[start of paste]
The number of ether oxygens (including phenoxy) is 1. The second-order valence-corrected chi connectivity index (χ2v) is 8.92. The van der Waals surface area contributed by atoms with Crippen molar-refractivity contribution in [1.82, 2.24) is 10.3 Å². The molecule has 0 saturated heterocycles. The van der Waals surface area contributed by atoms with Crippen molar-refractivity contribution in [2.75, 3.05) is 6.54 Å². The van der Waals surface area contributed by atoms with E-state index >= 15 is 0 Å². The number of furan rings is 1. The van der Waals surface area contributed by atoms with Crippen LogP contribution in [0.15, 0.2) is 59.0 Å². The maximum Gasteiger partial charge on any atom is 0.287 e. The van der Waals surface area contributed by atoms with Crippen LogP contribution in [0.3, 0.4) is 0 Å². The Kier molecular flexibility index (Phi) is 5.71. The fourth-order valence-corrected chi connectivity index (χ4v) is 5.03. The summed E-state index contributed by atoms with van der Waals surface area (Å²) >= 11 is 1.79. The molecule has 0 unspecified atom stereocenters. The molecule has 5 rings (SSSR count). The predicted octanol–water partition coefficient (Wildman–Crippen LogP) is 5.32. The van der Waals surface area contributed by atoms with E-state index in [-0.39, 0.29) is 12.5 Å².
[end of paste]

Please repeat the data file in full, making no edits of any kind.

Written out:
The number of ether oxygens (including phenoxy) is 1. The second-order valence-corrected chi connectivity index (χ2v) is 8.92. The van der Waals surface area contributed by atoms with Crippen molar-refractivity contribution in [1.82, 2.24) is 10.3 Å². The molecule has 0 saturated heterocycles. The van der Waals surface area contributed by atoms with Crippen molar-refractivity contribution in [2.75, 3.05) is 6.54 Å². The van der Waals surface area contributed by atoms with E-state index >= 15 is 0 Å². The number of furan rings is 1. The van der Waals surface area contributed by atoms with Crippen LogP contribution in [0.15, 0.2) is 59.0 Å². The maximum Gasteiger partial charge on any atom is 0.287 e. The van der Waals surface area contributed by atoms with Crippen LogP contribution in [0.3, 0.4) is 0 Å². The Kier molecular flexibility index (Phi) is 5.71. The fourth-order valence-corrected chi connectivity index (χ4v) is 5.03. The summed E-state index contributed by atoms with van der Waals surface area (Å²) >= 11 is 1.79. The molecule has 0 unspecified atom stereocenters. The molecule has 5 rings (SSSR count). The predicted octanol–water partition coefficient (Wildman–Crippen LogP) is 5.32. The van der Waals surface area contributed by atoms with E-state index in [-0.39, 0.29) is 12.5 Å².